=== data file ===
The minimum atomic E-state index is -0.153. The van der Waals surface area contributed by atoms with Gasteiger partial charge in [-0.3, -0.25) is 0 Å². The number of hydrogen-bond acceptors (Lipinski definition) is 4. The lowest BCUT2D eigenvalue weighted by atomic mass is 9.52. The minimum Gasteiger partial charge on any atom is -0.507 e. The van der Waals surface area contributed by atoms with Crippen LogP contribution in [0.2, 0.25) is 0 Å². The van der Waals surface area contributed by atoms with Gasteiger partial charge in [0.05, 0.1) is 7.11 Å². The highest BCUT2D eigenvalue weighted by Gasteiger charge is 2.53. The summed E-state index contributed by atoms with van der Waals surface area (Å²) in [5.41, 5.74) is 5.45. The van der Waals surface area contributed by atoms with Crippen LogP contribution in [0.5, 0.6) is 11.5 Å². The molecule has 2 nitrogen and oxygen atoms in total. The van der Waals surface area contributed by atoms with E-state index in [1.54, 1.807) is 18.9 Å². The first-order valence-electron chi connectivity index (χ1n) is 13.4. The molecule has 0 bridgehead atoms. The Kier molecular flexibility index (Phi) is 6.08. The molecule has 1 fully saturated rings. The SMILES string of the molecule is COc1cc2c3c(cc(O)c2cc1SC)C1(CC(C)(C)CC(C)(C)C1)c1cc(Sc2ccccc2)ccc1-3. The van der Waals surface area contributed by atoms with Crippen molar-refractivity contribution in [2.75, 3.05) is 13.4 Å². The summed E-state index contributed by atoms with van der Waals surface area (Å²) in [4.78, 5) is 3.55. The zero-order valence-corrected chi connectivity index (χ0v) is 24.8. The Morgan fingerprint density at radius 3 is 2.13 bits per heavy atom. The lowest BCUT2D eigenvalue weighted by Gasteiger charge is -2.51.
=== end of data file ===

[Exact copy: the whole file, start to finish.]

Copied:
The minimum atomic E-state index is -0.153. The van der Waals surface area contributed by atoms with Gasteiger partial charge in [-0.3, -0.25) is 0 Å². The number of hydrogen-bond acceptors (Lipinski definition) is 4. The lowest BCUT2D eigenvalue weighted by atomic mass is 9.52. The minimum Gasteiger partial charge on any atom is -0.507 e. The van der Waals surface area contributed by atoms with Crippen LogP contribution in [0.2, 0.25) is 0 Å². The van der Waals surface area contributed by atoms with Gasteiger partial charge in [0.05, 0.1) is 7.11 Å². The highest BCUT2D eigenvalue weighted by Gasteiger charge is 2.53. The summed E-state index contributed by atoms with van der Waals surface area (Å²) in [5.41, 5.74) is 5.45. The van der Waals surface area contributed by atoms with Crippen LogP contribution in [0.5, 0.6) is 11.5 Å². The molecule has 2 nitrogen and oxygen atoms in total. The van der Waals surface area contributed by atoms with E-state index in [1.54, 1.807) is 18.9 Å². The first-order valence-electron chi connectivity index (χ1n) is 13.4. The molecule has 0 bridgehead atoms. The Kier molecular flexibility index (Phi) is 6.08. The molecule has 1 fully saturated rings. The SMILES string of the molecule is COc1cc2c3c(cc(O)c2cc1SC)C1(CC(C)(C)CC(C)(C)C1)c1cc(Sc2ccccc2)ccc1-3. The van der Waals surface area contributed by atoms with Crippen molar-refractivity contribution in [2.75, 3.05) is 13.4 Å². The summed E-state index contributed by atoms with van der Waals surface area (Å²) in [4.78, 5) is 3.55. The zero-order valence-corrected chi connectivity index (χ0v) is 24.8. The Morgan fingerprint density at radius 3 is 2.13 bits per heavy atom. The lowest BCUT2D eigenvalue weighted by Gasteiger charge is -2.51.